The holidays always elicit a flashback to the one thing that wasn’t so “joyous” for me as a kid: the thank-you notes. Many of us had parents who made us write to everyone who gave us presents—and not just during the holidays either. For us kids, it was a chore. In retrospect, I now see that, for our parents, thank-you notes were a way to build stronger relationships.
As a managing director at AB&C, I often attend events on behalf of my firm, where I walk into a room and strike up a conversation with complete strangers, or give the opening remarks to a crowd of unfamiliar faces. Today, I get excited about these opportunities to promote our agency. But once upon a time, networking was an uncomfortable experience for me, characterized by nervous glances around the room, a sweaty brow and awkward silences.
It’s one thing to claim a diverse workforce or patient population. It’s another thing to nurture a genuine culture of inclusion — one in which everyone feels welcomed and valued, one in which everyone can contribute to his or her fullest potential to achieve organizational objectives. This is where the rubber meets the road. Organizations that understand and address the unique perspectives held by their entire patient and employee population can gain significant ground.
Before reading further, please to do me a favor: Dismiss any notion you have that influencer marketing is just the latest buzz term for “celebrity endorsement.” Celebrity endorsements attach your brand to a big name (a Michael Jordan of the 1990s, if you will) in order to hit anyone and everyone.
When it comes to new technology, marketers are often like a newborn playing with a set of keys. It’s new. It’s shiny. And we just need to have it and play with it. But, just because it is new and cool doesn’t mean that it’s the right fit, and often marketers adopt a new technology or platform just so they can scream “first!” with reckless abandon.
By Megan Egan and Samantha Mueller
There’s something uniquely empowering about sharing a room with 12,000 women (and a few brave men) at the largest annual gathering of women in the country. It was a day where the world’s most influential women—among them former First Lady Michelle Obama and writer, executive producer and creator of Grey’s Anatomy and Scandal, Shonda Rhimes—got candid about what it means to lean in, speak up and keep your seat at the table.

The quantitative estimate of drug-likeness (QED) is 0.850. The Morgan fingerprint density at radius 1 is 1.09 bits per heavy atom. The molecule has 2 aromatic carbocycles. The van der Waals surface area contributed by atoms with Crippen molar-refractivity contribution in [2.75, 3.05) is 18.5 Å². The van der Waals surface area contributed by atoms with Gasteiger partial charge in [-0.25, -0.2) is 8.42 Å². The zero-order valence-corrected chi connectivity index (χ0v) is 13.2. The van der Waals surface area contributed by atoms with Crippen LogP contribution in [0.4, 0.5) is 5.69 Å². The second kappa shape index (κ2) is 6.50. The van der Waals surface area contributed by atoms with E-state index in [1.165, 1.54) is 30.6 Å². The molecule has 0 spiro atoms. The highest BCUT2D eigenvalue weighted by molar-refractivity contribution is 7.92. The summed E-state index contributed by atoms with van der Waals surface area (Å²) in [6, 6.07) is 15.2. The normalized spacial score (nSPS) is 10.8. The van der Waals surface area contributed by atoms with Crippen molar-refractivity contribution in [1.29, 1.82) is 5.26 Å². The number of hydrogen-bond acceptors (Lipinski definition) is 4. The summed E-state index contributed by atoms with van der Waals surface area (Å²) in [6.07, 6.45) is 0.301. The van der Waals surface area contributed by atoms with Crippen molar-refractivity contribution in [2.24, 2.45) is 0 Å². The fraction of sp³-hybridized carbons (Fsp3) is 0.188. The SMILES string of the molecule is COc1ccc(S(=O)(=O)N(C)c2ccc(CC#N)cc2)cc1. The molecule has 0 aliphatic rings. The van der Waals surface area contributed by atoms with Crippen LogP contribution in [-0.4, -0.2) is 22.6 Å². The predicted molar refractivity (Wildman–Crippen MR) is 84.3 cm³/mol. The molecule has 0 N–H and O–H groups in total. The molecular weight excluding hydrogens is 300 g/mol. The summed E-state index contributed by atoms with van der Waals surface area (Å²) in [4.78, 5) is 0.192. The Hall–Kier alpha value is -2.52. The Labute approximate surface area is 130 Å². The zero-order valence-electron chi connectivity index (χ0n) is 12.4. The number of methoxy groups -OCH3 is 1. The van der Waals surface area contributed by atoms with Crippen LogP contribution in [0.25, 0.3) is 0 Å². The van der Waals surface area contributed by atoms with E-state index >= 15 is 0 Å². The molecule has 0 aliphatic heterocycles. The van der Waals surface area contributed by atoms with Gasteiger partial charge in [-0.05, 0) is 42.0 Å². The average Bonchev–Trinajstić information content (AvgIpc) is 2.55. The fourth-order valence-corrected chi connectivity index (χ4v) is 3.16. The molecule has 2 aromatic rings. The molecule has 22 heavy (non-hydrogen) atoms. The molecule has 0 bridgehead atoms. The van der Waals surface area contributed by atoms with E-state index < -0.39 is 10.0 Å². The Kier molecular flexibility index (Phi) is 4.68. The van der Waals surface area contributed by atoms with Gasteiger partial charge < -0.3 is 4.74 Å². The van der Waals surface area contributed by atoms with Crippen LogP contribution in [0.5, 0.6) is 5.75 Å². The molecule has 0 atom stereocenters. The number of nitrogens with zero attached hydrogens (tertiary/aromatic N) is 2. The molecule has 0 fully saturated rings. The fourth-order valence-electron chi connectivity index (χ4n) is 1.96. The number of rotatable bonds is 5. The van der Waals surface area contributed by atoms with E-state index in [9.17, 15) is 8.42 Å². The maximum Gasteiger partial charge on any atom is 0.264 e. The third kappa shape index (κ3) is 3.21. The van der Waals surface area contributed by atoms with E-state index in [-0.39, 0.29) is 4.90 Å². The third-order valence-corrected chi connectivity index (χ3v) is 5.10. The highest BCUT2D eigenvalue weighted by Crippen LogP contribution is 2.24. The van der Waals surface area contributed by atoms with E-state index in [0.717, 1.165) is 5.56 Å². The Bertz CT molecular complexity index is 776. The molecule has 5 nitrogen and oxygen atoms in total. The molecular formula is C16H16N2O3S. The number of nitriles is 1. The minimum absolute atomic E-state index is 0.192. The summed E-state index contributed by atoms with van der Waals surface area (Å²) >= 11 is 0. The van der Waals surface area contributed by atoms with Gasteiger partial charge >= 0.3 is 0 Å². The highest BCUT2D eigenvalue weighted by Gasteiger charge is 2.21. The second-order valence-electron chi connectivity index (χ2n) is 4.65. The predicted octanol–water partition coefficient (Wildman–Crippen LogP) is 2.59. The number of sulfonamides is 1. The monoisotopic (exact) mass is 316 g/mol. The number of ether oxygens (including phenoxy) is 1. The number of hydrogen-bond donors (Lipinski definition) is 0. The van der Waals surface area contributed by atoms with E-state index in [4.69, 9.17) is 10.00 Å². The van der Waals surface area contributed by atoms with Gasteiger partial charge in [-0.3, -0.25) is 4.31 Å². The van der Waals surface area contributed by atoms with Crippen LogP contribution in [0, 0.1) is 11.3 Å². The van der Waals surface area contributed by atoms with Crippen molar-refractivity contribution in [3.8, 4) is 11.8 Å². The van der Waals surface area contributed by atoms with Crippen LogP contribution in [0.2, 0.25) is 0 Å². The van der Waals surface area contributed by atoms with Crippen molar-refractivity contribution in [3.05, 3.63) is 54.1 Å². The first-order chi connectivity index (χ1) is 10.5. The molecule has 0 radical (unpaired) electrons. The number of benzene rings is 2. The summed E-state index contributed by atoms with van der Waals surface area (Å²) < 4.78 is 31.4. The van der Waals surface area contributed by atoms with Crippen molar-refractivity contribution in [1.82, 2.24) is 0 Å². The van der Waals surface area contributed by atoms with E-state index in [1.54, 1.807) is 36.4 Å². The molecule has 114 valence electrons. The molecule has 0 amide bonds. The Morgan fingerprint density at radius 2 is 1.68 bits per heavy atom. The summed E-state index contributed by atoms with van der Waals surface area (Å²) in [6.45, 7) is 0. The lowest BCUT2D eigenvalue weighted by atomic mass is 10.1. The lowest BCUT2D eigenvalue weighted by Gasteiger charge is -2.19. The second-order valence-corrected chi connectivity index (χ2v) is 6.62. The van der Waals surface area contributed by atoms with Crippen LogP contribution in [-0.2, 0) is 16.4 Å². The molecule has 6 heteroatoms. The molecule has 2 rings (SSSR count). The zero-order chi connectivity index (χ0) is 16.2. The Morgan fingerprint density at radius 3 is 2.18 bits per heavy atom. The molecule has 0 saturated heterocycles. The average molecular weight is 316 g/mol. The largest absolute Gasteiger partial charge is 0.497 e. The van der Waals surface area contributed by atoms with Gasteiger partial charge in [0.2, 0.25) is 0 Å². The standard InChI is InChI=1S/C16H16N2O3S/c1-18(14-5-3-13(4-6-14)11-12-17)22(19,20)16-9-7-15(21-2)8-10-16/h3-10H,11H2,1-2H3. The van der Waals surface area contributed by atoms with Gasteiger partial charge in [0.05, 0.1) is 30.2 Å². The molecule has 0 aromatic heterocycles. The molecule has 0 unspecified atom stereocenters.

That’s it. The world is ending. These millennials are going to ruin what is great about our businesses. You know, they’re lazy. They don’t communicate well. They’re completely self-absorbed. They’re… they’re… going to do amazing things if we allow them to!
I’ve been helping national leaders recruit talent for more than 15 years, and I’ve never seen a time when the generational gap has been more obvious. Today, most leaders and managers within an organization are baby boomers or Gen Xers. The boomers are all about value and mission. They are brilliant communicators and message crafters, and are driven nuts by millennials who appear to not subscribe to their value system. Generation X is similar; they look for contributors and seek feedback. They look for autonomy and expect others to do the same. Millennials? Well, not so much.
Gone are the days when the “newness” of a news item was ample motivation to get people interested and mobilized to support a cause, buy a product or develop brand loyalty. Think about it: When was the last time you saw a press conference—including those at the White House—that didn’t include at least one member from the community sharing the impact of the news on him or her? Consider the same question about recent articles you’ve read, TV news reports you’ve seen or interviews you’ve heard.
What is Google for Jobs?
When posting open job opportunities on the web, you may find that the same job posting appears in the search results from multiple job sites, through an applicant tracking system (ATS) or on a corporate careers page. To remove these redundant and often confusing search results for job seekers, Google recently launched a new AI-powered job search feature called “Google for Jobs.” This mechanism is built right into the standard search engine everyone is already familiar with.
Recently, I was reacquainted with The Art of Client Service, a must-read for any aspiring account executive eager to set his or her agency (and the ad world) on fire. Flipping through the pages, I wondered why there was never a companion piece, The Art of Being a Great Client. Looking back on the countless clients I’ve worked with over the years, there were certain traits that uniformly predicted who would be a great client and, in turn, where the agency would do its best work.